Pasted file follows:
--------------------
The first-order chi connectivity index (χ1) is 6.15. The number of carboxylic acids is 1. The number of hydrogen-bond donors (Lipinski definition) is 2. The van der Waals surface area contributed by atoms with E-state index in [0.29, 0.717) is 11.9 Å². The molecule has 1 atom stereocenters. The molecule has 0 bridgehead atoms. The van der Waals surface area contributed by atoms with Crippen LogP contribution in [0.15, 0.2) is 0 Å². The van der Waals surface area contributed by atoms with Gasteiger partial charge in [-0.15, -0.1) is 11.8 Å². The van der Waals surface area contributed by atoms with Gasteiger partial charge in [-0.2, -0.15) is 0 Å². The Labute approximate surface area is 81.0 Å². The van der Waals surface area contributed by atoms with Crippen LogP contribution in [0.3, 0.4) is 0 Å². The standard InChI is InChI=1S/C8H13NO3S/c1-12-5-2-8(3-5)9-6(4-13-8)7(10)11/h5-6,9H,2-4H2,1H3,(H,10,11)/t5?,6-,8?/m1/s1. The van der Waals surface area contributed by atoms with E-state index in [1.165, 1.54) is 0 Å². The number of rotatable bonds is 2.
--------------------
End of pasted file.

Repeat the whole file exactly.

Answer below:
The first-order chi connectivity index (χ1) is 6.15. The number of carboxylic acids is 1. The number of hydrogen-bond donors (Lipinski definition) is 2. The van der Waals surface area contributed by atoms with E-state index in [0.29, 0.717) is 11.9 Å². The molecule has 1 atom stereocenters. The molecule has 0 bridgehead atoms. The van der Waals surface area contributed by atoms with Crippen LogP contribution in [0.15, 0.2) is 0 Å². The van der Waals surface area contributed by atoms with Gasteiger partial charge in [-0.15, -0.1) is 11.8 Å². The van der Waals surface area contributed by atoms with Gasteiger partial charge in [-0.2, -0.15) is 0 Å². The Labute approximate surface area is 81.0 Å². The van der Waals surface area contributed by atoms with Crippen LogP contribution in [0.3, 0.4) is 0 Å². The standard InChI is InChI=1S/C8H13NO3S/c1-12-5-2-8(3-5)9-6(4-13-8)7(10)11/h5-6,9H,2-4H2,1H3,(H,10,11)/t5?,6-,8?/m1/s1. The van der Waals surface area contributed by atoms with E-state index in [1.165, 1.54) is 0 Å². The number of rotatable bonds is 2.